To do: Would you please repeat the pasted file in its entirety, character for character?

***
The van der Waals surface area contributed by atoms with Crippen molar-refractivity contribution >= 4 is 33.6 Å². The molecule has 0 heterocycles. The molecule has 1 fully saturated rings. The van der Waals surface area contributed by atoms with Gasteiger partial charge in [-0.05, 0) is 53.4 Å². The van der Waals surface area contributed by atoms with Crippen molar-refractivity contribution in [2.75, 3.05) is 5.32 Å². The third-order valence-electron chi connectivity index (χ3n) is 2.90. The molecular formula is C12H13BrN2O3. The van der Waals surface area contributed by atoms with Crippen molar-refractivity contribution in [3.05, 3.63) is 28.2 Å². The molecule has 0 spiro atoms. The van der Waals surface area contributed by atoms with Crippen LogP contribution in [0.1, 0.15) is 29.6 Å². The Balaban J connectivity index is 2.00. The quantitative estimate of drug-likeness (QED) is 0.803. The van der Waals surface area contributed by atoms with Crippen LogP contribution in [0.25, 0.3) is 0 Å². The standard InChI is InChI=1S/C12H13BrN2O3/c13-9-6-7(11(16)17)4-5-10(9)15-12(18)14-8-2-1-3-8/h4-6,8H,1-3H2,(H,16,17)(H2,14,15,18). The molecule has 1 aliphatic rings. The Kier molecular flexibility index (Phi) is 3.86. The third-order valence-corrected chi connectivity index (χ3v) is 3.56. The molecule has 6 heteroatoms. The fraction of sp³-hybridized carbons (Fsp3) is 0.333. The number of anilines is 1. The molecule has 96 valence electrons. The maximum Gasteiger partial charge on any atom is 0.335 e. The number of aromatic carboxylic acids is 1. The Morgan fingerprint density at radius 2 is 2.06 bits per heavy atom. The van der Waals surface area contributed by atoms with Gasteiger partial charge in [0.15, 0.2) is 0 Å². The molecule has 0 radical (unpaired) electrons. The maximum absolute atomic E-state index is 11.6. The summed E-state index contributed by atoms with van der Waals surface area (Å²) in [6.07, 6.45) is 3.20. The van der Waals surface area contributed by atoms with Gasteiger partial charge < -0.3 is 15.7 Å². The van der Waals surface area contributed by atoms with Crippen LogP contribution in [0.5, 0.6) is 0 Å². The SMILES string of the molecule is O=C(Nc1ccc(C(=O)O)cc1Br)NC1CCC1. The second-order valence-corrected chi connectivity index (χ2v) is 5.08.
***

The van der Waals surface area contributed by atoms with Crippen molar-refractivity contribution >= 4 is 33.6 Å². The molecule has 0 heterocycles. The molecule has 1 fully saturated rings. The van der Waals surface area contributed by atoms with Gasteiger partial charge in [-0.05, 0) is 53.4 Å². The van der Waals surface area contributed by atoms with Crippen molar-refractivity contribution in [2.75, 3.05) is 5.32 Å². The third-order valence-electron chi connectivity index (χ3n) is 2.90. The molecular formula is C12H13BrN2O3. The van der Waals surface area contributed by atoms with Crippen molar-refractivity contribution in [3.05, 3.63) is 28.2 Å². The molecule has 0 spiro atoms. The van der Waals surface area contributed by atoms with Crippen LogP contribution in [0.1, 0.15) is 29.6 Å². The Balaban J connectivity index is 2.00. The quantitative estimate of drug-likeness (QED) is 0.803. The van der Waals surface area contributed by atoms with Crippen LogP contribution in [0.25, 0.3) is 0 Å². The standard InChI is InChI=1S/C12H13BrN2O3/c13-9-6-7(11(16)17)4-5-10(9)15-12(18)14-8-2-1-3-8/h4-6,8H,1-3H2,(H,16,17)(H2,14,15,18). The molecule has 1 aliphatic rings. The Kier molecular flexibility index (Phi) is 3.86. The third-order valence-corrected chi connectivity index (χ3v) is 3.56. The molecule has 6 heteroatoms. The fraction of sp³-hybridized carbons (Fsp3) is 0.333. The number of anilines is 1. The molecule has 96 valence electrons. The maximum Gasteiger partial charge on any atom is 0.335 e. The number of aromatic carboxylic acids is 1. The Morgan fingerprint density at radius 2 is 2.06 bits per heavy atom. The van der Waals surface area contributed by atoms with Gasteiger partial charge in [0.15, 0.2) is 0 Å². The molecule has 0 radical (unpaired) electrons. The maximum absolute atomic E-state index is 11.6. The summed E-state index contributed by atoms with van der Waals surface area (Å²) in [6.07, 6.45) is 3.20. The van der Waals surface area contributed by atoms with Gasteiger partial charge < -0.3 is 15.7 Å². The van der Waals surface area contributed by atoms with Crippen LogP contribution in [0.5, 0.6) is 0 Å². The SMILES string of the molecule is O=C(Nc1ccc(C(=O)O)cc1Br)NC1CCC1. The second-order valence-corrected chi connectivity index (χ2v) is 5.08.